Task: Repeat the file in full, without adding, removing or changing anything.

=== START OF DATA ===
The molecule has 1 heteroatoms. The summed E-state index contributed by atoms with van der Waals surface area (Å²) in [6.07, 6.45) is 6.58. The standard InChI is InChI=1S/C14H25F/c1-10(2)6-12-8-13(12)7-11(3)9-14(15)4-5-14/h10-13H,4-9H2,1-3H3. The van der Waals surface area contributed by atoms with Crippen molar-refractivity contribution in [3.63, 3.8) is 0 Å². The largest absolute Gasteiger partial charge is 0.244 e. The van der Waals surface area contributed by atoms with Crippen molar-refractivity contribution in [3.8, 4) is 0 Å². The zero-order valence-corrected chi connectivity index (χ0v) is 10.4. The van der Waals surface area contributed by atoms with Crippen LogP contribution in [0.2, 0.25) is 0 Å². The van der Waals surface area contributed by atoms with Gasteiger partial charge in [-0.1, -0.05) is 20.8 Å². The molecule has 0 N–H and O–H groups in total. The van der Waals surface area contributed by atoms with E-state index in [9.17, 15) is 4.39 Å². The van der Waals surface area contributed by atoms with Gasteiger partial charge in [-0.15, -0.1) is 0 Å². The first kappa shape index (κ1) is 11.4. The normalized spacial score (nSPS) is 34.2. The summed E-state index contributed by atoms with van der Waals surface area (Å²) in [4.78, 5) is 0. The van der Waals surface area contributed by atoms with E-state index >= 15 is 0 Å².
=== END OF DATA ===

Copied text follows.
The molecule has 1 heteroatoms. The summed E-state index contributed by atoms with van der Waals surface area (Å²) in [6.07, 6.45) is 6.58. The standard InChI is InChI=1S/C14H25F/c1-10(2)6-12-8-13(12)7-11(3)9-14(15)4-5-14/h10-13H,4-9H2,1-3H3. The van der Waals surface area contributed by atoms with Crippen molar-refractivity contribution in [3.63, 3.8) is 0 Å². The largest absolute Gasteiger partial charge is 0.244 e. The van der Waals surface area contributed by atoms with Crippen molar-refractivity contribution in [3.8, 4) is 0 Å². The zero-order valence-corrected chi connectivity index (χ0v) is 10.4. The van der Waals surface area contributed by atoms with Crippen LogP contribution in [0.2, 0.25) is 0 Å². The van der Waals surface area contributed by atoms with Gasteiger partial charge in [-0.1, -0.05) is 20.8 Å². The molecule has 0 N–H and O–H groups in total. The van der Waals surface area contributed by atoms with E-state index in [9.17, 15) is 4.39 Å². The van der Waals surface area contributed by atoms with Gasteiger partial charge in [-0.15, -0.1) is 0 Å². The first kappa shape index (κ1) is 11.4. The normalized spacial score (nSPS) is 34.2. The summed E-state index contributed by atoms with van der Waals surface area (Å²) in [4.78, 5) is 0. The van der Waals surface area contributed by atoms with E-state index >= 15 is 0 Å².